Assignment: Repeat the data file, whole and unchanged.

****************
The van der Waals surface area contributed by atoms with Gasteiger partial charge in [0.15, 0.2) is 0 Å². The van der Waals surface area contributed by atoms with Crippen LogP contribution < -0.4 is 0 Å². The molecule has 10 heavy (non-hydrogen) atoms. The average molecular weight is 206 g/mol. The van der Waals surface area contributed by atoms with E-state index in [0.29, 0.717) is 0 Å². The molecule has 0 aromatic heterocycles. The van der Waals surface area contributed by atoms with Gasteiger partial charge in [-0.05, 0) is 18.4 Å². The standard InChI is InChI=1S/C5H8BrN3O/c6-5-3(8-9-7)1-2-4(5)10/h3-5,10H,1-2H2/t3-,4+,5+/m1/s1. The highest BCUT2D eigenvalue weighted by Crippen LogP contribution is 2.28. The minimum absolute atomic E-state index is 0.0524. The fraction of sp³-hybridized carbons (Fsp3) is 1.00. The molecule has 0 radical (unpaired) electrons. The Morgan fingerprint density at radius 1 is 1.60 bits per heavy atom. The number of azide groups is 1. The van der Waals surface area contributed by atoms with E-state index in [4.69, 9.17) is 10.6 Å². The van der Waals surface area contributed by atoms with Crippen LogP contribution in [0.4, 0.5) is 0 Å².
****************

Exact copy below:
The van der Waals surface area contributed by atoms with Gasteiger partial charge in [0.15, 0.2) is 0 Å². The van der Waals surface area contributed by atoms with Crippen LogP contribution < -0.4 is 0 Å². The molecule has 10 heavy (non-hydrogen) atoms. The average molecular weight is 206 g/mol. The van der Waals surface area contributed by atoms with E-state index in [0.29, 0.717) is 0 Å². The molecule has 0 aromatic heterocycles. The van der Waals surface area contributed by atoms with Gasteiger partial charge in [-0.05, 0) is 18.4 Å². The standard InChI is InChI=1S/C5H8BrN3O/c6-5-3(8-9-7)1-2-4(5)10/h3-5,10H,1-2H2/t3-,4+,5+/m1/s1. The highest BCUT2D eigenvalue weighted by Crippen LogP contribution is 2.28. The minimum absolute atomic E-state index is 0.0524. The fraction of sp³-hybridized carbons (Fsp3) is 1.00. The molecule has 0 radical (unpaired) electrons. The Morgan fingerprint density at radius 1 is 1.60 bits per heavy atom. The number of azide groups is 1. The van der Waals surface area contributed by atoms with E-state index in [4.69, 9.17) is 10.6 Å². The van der Waals surface area contributed by atoms with Crippen LogP contribution in [0.4, 0.5) is 0 Å².